This month’s pop-up menu was co-curated with one of the OGs in the local food truck scene: our braddah, Pai Pongsupaht. Pai and I both grew up in Hawai’i, first crossed paths in Asian American studies classes at the University of Washington, cruised at Ohana in Belltown many a night, and eventually started cooking for each other when a bunch of us ex-Hawaii residents started the Kama’aina dinners.
In 2010, he opened Pai’s Food Truck, serving the Thai and Hawaiian dishes that he became known for over the years he cooked for the community—whether by catering our kids’ birthday parties or feeding a bunch of youth as a mentor with The Service Board.
At the time, Pai’s was only one of 12 food trucks in the entire city of Seattle. In 2012, after a successful 3 year run, Pai sold the truck and returned to Thailand to immerse back in the country he left as a child and to spend more time with family. Today, Seattle’s food truck scene is popping off and owes much to the folks like Pai who laid the groundwork.
So when we heard a couple months ago that Pai was going to be back in town visiting, we couldn’t pass up the opportunity. It’s only fitting, as he’s influenced not just the Food & Sh*t pop-up, but many others who have transitioned from cooking for family and friends to cooking for a community.
AROI / SARAP
The words “aroi” and “sarap” are cousins. They both mean “flavorful” in Thai and Tagalog, respectively. Both languages borrow many words from Sanskrit, and both words likely derive from the Sanskrit word for flavorful, or delicious: सुरस, “surasa” (In Laos “saep,” In Indonesia and Malaysia “sedap”).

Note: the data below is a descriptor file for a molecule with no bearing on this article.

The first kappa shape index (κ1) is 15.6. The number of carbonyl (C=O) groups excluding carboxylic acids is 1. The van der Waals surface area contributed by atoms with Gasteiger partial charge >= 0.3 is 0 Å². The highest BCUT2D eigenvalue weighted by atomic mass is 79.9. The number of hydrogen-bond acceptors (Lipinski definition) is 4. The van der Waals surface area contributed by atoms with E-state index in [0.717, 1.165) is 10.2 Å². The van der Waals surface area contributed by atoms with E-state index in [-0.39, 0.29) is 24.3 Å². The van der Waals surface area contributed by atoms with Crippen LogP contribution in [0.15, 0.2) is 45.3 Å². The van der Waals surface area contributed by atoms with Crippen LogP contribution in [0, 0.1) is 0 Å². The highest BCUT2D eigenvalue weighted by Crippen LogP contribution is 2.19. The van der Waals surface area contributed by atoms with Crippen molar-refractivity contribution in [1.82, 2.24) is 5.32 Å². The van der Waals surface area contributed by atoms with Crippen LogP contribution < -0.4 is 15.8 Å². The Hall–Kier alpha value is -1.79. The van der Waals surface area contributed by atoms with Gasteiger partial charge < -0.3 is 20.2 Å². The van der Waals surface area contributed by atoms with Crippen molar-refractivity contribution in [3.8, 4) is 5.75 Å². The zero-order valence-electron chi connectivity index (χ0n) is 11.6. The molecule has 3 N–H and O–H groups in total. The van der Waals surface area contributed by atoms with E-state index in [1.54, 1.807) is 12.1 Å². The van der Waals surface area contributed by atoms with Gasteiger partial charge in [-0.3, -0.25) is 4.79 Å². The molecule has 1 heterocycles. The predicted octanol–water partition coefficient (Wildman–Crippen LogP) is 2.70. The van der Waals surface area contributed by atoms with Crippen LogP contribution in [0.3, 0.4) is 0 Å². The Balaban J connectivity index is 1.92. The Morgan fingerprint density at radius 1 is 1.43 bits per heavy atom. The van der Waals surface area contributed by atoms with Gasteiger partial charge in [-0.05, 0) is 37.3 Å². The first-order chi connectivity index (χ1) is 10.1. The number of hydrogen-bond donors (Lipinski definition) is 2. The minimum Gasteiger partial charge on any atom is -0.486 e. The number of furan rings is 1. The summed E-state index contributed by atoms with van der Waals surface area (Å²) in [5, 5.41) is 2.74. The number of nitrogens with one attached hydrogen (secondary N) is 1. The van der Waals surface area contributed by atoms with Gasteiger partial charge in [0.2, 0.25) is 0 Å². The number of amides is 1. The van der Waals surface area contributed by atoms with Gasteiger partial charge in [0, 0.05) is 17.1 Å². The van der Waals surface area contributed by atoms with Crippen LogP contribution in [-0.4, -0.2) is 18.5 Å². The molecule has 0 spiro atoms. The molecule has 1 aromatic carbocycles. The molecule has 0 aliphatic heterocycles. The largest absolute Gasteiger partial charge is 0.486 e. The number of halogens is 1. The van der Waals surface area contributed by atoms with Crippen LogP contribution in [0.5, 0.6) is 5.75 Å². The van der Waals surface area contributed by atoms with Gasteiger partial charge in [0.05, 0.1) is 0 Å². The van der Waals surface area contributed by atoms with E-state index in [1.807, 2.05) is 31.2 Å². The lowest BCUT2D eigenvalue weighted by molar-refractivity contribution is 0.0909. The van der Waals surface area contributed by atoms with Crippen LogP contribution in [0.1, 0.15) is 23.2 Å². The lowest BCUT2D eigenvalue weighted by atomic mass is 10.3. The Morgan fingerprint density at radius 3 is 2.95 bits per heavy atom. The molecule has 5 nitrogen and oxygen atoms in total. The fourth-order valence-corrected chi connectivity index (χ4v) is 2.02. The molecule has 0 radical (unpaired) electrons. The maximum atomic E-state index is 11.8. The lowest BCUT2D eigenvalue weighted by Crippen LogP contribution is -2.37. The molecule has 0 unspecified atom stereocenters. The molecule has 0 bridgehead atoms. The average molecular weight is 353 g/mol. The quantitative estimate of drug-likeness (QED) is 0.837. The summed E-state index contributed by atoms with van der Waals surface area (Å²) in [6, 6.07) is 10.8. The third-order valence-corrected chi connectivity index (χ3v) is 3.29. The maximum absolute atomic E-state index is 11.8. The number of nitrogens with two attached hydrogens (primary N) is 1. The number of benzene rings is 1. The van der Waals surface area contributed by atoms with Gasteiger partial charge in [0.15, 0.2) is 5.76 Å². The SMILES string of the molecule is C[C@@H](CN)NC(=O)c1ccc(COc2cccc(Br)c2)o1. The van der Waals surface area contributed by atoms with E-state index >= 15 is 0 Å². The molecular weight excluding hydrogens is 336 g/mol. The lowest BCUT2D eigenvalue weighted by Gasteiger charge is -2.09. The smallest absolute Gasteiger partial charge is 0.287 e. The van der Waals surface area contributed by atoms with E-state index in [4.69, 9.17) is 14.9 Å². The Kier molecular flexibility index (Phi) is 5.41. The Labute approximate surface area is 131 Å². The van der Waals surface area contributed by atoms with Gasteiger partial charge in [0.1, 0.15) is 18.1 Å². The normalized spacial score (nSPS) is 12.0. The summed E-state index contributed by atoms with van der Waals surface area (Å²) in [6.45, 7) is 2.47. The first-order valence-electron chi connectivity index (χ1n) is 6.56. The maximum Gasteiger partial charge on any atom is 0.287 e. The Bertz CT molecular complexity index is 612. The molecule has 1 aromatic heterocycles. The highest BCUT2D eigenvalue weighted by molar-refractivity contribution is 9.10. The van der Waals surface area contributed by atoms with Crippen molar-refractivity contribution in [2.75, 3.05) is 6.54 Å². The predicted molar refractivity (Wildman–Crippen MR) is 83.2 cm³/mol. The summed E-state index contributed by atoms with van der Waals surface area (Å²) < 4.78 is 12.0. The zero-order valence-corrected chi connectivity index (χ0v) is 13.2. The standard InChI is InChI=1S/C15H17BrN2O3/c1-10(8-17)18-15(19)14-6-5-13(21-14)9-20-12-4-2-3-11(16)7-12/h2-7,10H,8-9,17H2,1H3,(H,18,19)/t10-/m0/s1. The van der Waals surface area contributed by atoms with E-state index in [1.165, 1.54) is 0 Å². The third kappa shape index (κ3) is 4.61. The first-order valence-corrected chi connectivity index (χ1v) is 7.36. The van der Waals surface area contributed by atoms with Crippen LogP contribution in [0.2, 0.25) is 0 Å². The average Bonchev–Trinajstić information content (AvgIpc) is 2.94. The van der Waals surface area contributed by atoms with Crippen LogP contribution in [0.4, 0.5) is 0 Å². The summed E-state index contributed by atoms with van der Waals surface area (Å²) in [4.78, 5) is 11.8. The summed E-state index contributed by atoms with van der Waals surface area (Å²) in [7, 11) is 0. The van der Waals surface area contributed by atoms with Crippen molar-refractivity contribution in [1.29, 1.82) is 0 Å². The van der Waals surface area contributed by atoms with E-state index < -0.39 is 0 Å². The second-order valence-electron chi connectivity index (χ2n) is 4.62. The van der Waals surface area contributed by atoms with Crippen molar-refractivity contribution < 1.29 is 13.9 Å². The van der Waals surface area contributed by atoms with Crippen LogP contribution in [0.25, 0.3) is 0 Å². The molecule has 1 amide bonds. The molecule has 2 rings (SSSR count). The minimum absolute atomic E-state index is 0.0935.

Over homecooked meals and drinks last week, distracting ourselves from the pain of Super Bowl XLIX, we thought of Thai and Filipino cuisine as cousins. We thought about how Hawaii already laid out a blueprint for various food traditions to meet on one plate. We pinpointed the many similarities that tropical Thai and Filipino cooking shares: rice (of course), fermented seafood products, lots of citrus acid, banana leaves, coconut milk. Both cuisines carry many pre-Western contact influences from China and India. There were also distinctions: Thai food is all about that spicy kick—chiles are a main cooking ingredient; Filipino food is rarely spicy, and, if so, is usually only made so through condiments.
So we went back to what was most familiar to both of us, and tweaked a few ingredients. We came up with a menu that we hope exemplifies the idea that our food has always evolved through exchanges with one another—that “fusion” may be a buzzword to some, but to us it’s just how we’ve always done it. One person shares a recipe, the other shares a recipe, both try something new with something they’ve done many times before. And no matter how much time has passed or how many miles separate us, food can both bring us back to where we started, and tell us where we’re going, much like languages themselves.
Green Papaya Bagoong Salad
Pork Belly & Monggo Sticky Rice
Mochiko Fried Chicken & Calamansi Chili Sauce
Curry Oxtail Kare Kare
Kluay Kaek w/ Crème fraîche
AROI/SARAP is a prix-fixe pop-up tasting menu dinner. Reservations and advance payment required. There will be two dinner services, from 500-700pm and 800-1000pm. All ages welcome, with bar & alcoholic drinks available for 21+. Seating limited to 45 per dinner. Please make reservations at the link below: